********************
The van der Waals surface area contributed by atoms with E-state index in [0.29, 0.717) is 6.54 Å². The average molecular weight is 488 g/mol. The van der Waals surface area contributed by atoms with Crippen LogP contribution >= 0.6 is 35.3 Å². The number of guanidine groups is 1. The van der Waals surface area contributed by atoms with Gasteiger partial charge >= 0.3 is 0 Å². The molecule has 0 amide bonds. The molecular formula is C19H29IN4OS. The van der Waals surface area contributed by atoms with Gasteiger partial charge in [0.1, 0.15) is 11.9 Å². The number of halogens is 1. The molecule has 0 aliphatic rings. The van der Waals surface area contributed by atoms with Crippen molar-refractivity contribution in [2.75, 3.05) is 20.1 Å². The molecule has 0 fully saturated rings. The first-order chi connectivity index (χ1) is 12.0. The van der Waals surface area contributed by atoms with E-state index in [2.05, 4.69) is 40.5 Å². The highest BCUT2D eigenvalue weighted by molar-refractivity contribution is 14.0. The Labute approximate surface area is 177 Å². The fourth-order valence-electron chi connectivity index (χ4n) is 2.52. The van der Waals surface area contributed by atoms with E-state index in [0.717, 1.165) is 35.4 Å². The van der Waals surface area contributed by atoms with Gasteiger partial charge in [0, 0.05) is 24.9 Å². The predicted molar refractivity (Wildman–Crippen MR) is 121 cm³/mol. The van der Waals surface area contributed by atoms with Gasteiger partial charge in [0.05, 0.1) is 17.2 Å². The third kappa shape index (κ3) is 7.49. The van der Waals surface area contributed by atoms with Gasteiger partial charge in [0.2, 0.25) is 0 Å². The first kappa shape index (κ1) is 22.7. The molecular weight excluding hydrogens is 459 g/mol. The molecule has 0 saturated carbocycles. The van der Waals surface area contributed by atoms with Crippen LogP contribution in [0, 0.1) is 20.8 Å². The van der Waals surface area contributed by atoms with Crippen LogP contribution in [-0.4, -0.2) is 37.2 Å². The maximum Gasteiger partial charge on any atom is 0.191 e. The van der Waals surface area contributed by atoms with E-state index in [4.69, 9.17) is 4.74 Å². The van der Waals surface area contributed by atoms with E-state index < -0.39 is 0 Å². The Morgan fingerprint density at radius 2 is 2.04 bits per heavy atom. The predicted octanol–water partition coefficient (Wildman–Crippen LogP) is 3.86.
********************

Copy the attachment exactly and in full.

The van der Waals surface area contributed by atoms with E-state index in [0.29, 0.717) is 6.54 Å². The average molecular weight is 488 g/mol. The van der Waals surface area contributed by atoms with Crippen LogP contribution >= 0.6 is 35.3 Å². The number of guanidine groups is 1. The van der Waals surface area contributed by atoms with Gasteiger partial charge >= 0.3 is 0 Å². The molecule has 0 amide bonds. The molecular formula is C19H29IN4OS. The van der Waals surface area contributed by atoms with Gasteiger partial charge in [0.1, 0.15) is 11.9 Å². The number of halogens is 1. The molecule has 0 aliphatic rings. The van der Waals surface area contributed by atoms with Crippen molar-refractivity contribution in [2.75, 3.05) is 20.1 Å². The molecule has 0 fully saturated rings. The first-order chi connectivity index (χ1) is 12.0. The van der Waals surface area contributed by atoms with E-state index in [2.05, 4.69) is 40.5 Å². The highest BCUT2D eigenvalue weighted by molar-refractivity contribution is 14.0. The Labute approximate surface area is 177 Å². The fourth-order valence-electron chi connectivity index (χ4n) is 2.52. The van der Waals surface area contributed by atoms with E-state index in [0.717, 1.165) is 35.4 Å². The van der Waals surface area contributed by atoms with Gasteiger partial charge in [0, 0.05) is 24.9 Å². The predicted molar refractivity (Wildman–Crippen MR) is 121 cm³/mol. The van der Waals surface area contributed by atoms with Gasteiger partial charge in [0.05, 0.1) is 17.2 Å². The third kappa shape index (κ3) is 7.49. The van der Waals surface area contributed by atoms with Gasteiger partial charge in [0.2, 0.25) is 0 Å². The first kappa shape index (κ1) is 22.7. The molecular weight excluding hydrogens is 459 g/mol. The molecule has 0 saturated carbocycles. The van der Waals surface area contributed by atoms with Crippen LogP contribution in [0, 0.1) is 20.8 Å². The van der Waals surface area contributed by atoms with Crippen LogP contribution in [-0.4, -0.2) is 37.2 Å². The maximum Gasteiger partial charge on any atom is 0.191 e. The van der Waals surface area contributed by atoms with E-state index in [4.69, 9.17) is 4.74 Å². The van der Waals surface area contributed by atoms with E-state index < -0.39 is 0 Å². The Morgan fingerprint density at radius 2 is 2.04 bits per heavy atom. The predicted octanol–water partition coefficient (Wildman–Crippen LogP) is 3.86.